My friends Lauren and Tim had a 50th birthday party, and things have definitely changed since I was a kid. My birthday is on Christmas, so I thought Santa Claus was a clown somebody hired for the occasion. I always wondered why everyone else was getting gifts at my party. One thing that hasn’t changed over the years is that you had better figure out a way to keep all those kids at the party entertained, or they’re going to destroy your house in a matter of minutes. Kids are like termites- if you see one in your house, chances are there are probably more someplace that you can’t even see, like under the floorboards. You can get rid of them by using boric acid. I should mention that I’m referring to the termites, I don’t think you should try using boric acid on kids. But if it actually worked everyone would have heard about it by now.

The party was a great way to spend a Sunday afternoon. They had a couple musicians singing and playing guitar, and that was mainly for adults, because you should not put kids in charge of the music under any circumstances. If you don’t believe me look up “Baby Shark” on Youtube. It’s hard enough keeping myself out of trouble at my own parties, let alone trying to figure out what to do with the kids. Once I wore a white shirt and black pants, and I was carrying three drinks and somebody I didn’t know took two of them and ordered another. I never found out who it was but I did find out that most of my friends are notoriously bad tippers.

Lauren and Tim didn’t take anything for granted. They had a bouncy castle, one of those giant inflatable structures that you usually see on the news as it’s bouncing down the street in gale force winds. This one was nailed in pretty good, and it had a basketball court inside. It made me wonder if I could dunk a basketball while bouncing down the street in gale force winds.

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They had two guys rolling Cuban cigars, at least that’s what they told everybody. There was a big cloud forming on the pool deck, and it was pretty crowded up there so they were rolling in the aisles. I’m not allowed to smoke cigars, because every time I have one in my hand I start talking like Edward G. Robinson. “Listen, see, one hand washes the other, see, you play ball with me and I’ll play ball with you, see, you scratch my back I’’ll scratch-” THWACK! That’s when my wife slaps me, either thinking that I might be having a hallucination or because she missed an earlier opportunity.
They had a cotton candy machine in case the youngsters might run out of energy. You take a paper cone and swish it around inside the cotton candy machine, and bingo! You have a big pink swirly web of sugar that looks like a hairdo at the nursing home! Plus it’s made of a breathable fabric.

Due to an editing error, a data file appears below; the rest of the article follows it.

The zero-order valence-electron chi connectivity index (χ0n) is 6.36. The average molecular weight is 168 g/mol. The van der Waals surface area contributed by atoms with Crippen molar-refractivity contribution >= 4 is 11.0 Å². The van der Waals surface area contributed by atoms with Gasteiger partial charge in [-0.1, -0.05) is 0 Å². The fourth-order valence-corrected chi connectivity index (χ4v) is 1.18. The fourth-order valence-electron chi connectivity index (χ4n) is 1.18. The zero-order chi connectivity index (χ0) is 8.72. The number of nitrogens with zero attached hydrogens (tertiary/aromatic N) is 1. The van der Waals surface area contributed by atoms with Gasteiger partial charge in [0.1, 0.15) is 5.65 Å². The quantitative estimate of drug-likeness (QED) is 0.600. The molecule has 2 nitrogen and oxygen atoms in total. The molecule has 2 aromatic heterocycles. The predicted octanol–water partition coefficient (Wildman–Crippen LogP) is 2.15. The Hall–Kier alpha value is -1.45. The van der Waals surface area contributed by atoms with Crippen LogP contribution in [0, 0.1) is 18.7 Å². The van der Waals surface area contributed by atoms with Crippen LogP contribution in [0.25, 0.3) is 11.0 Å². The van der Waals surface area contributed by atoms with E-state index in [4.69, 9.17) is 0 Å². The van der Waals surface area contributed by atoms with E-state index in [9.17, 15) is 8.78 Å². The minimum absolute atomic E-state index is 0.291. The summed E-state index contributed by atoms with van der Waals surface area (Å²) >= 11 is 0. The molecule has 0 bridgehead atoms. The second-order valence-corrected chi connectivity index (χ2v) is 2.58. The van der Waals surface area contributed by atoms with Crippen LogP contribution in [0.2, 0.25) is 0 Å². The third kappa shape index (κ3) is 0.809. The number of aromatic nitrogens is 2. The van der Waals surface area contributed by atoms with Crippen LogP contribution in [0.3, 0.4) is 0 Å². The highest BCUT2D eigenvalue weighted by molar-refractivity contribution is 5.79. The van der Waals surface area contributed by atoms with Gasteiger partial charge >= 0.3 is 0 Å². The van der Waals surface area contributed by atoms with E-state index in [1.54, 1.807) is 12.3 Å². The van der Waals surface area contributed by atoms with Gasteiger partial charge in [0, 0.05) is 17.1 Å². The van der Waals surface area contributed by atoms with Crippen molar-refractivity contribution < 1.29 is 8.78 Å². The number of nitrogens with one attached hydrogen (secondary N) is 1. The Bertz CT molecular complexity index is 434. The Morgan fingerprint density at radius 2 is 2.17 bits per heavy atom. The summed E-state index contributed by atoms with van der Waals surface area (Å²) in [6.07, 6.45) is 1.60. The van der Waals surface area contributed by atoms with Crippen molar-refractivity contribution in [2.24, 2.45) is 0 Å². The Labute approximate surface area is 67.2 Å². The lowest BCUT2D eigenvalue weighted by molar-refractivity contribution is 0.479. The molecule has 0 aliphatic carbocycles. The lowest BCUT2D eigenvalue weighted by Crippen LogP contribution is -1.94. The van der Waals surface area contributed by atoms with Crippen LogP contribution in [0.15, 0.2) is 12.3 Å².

Then it was time for the piñata! They had a small papier mâché horse, and the idea is that they blindfold you, spin you around, you try to whack it with a stick, and eventually you break four car windows and a knee cap. I don’t know how the whole thing got started, but it seems a little like beating a dead horse. I don’t want to beat a dead horse if I can help it, and I don’t know why I didn’t help it when it was still alive. But the main thing I forgot to mention, is that the horse is filled with candy. So little kids were whacking the crap out of this piñata, and nothing was happening. The piñata must have been made of papier mâché reinforced with rebar, and whack as they might, even a big fat kid couldn’t bust open this thing. I thought they were going to have to get out a Milwaukee Sawzall and a blowtorch to rescue that candy. Finally the birthday boy grabbed the stick and whacked it so many times I thought we were going to have to call the paramedics. “Yes, over there, the guy with the stick might need oxygen. But while you’re here, would you mind opening the chest cavity of that little horse over there??”

Meanwhile more kids were streaming in, and they were threatening to overrun the catering table. If I was in charge I would have grabbed a whistle and a clipboard and divided the kids into four groups. Okay you kids head over to the piñata, this group is playing “blind man’s bluff,” this group is going to play tag and the rest of you are doing “pin the tail on the donkey.” Already I have a good portion of the children blindfolded, and the rest of the children are hiding from them, and for good reason. Now the traffic near the chicken fingers has subsided, so I parallel park myself over there. I’m always surprised at how big a chicken’s fingers are compared to the rest of its body.

It’s obvious to me that Lauren and Tim should be working as consultants on how to keep a million kids busy at your party, so that you can have an adult conversation and not worry that children are going to say things about math or current events that you’re not going to understand. It was a win-win situation. We had a great time, and I’m sure everyone left happy and most people took their kids back home with them. But I wouldn’t be surprised if they woke up Monday and there was a leftover kid or two in the yard, with a cotton candy and a piñata stick, smoking a Cuban cigar.
Join Rick and the Trillium vocal group for some love and harmony at 12 Peekskill Lounge Friday evening, June 21, 8:30 p.m. at 12 North Division Street, performing with Sun Solo

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